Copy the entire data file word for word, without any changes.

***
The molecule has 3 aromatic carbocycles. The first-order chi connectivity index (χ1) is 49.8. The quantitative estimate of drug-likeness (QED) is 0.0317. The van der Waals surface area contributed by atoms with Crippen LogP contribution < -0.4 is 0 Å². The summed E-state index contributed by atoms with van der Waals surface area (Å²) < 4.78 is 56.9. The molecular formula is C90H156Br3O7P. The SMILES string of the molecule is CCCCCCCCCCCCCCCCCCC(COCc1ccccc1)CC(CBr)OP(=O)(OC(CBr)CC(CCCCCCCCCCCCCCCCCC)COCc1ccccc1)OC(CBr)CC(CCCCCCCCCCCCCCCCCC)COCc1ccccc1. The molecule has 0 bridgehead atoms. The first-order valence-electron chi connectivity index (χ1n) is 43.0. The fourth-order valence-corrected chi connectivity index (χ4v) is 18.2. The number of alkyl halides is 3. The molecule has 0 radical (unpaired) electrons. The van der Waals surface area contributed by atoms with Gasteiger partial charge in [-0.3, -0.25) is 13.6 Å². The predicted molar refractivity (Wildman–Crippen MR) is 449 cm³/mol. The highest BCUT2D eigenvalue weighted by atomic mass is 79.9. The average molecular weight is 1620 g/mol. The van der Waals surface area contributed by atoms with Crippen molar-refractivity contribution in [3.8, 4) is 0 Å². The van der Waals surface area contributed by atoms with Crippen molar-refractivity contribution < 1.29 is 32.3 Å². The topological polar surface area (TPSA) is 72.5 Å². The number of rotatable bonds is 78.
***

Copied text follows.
The molecule has 3 aromatic carbocycles. The first-order chi connectivity index (χ1) is 49.8. The quantitative estimate of drug-likeness (QED) is 0.0317. The van der Waals surface area contributed by atoms with Crippen LogP contribution < -0.4 is 0 Å². The summed E-state index contributed by atoms with van der Waals surface area (Å²) < 4.78 is 56.9. The molecular formula is C90H156Br3O7P. The SMILES string of the molecule is CCCCCCCCCCCCCCCCCCC(COCc1ccccc1)CC(CBr)OP(=O)(OC(CBr)CC(CCCCCCCCCCCCCCCCCC)COCc1ccccc1)OC(CBr)CC(CCCCCCCCCCCCCCCCCC)COCc1ccccc1. The molecule has 0 bridgehead atoms. The first-order valence-electron chi connectivity index (χ1n) is 43.0. The fourth-order valence-corrected chi connectivity index (χ4v) is 18.2. The number of alkyl halides is 3. The molecule has 0 radical (unpaired) electrons. The van der Waals surface area contributed by atoms with Gasteiger partial charge in [-0.3, -0.25) is 13.6 Å². The predicted molar refractivity (Wildman–Crippen MR) is 449 cm³/mol. The highest BCUT2D eigenvalue weighted by atomic mass is 79.9. The average molecular weight is 1620 g/mol. The van der Waals surface area contributed by atoms with Crippen molar-refractivity contribution in [3.8, 4) is 0 Å². The van der Waals surface area contributed by atoms with Crippen molar-refractivity contribution < 1.29 is 32.3 Å². The topological polar surface area (TPSA) is 72.5 Å². The number of rotatable bonds is 78.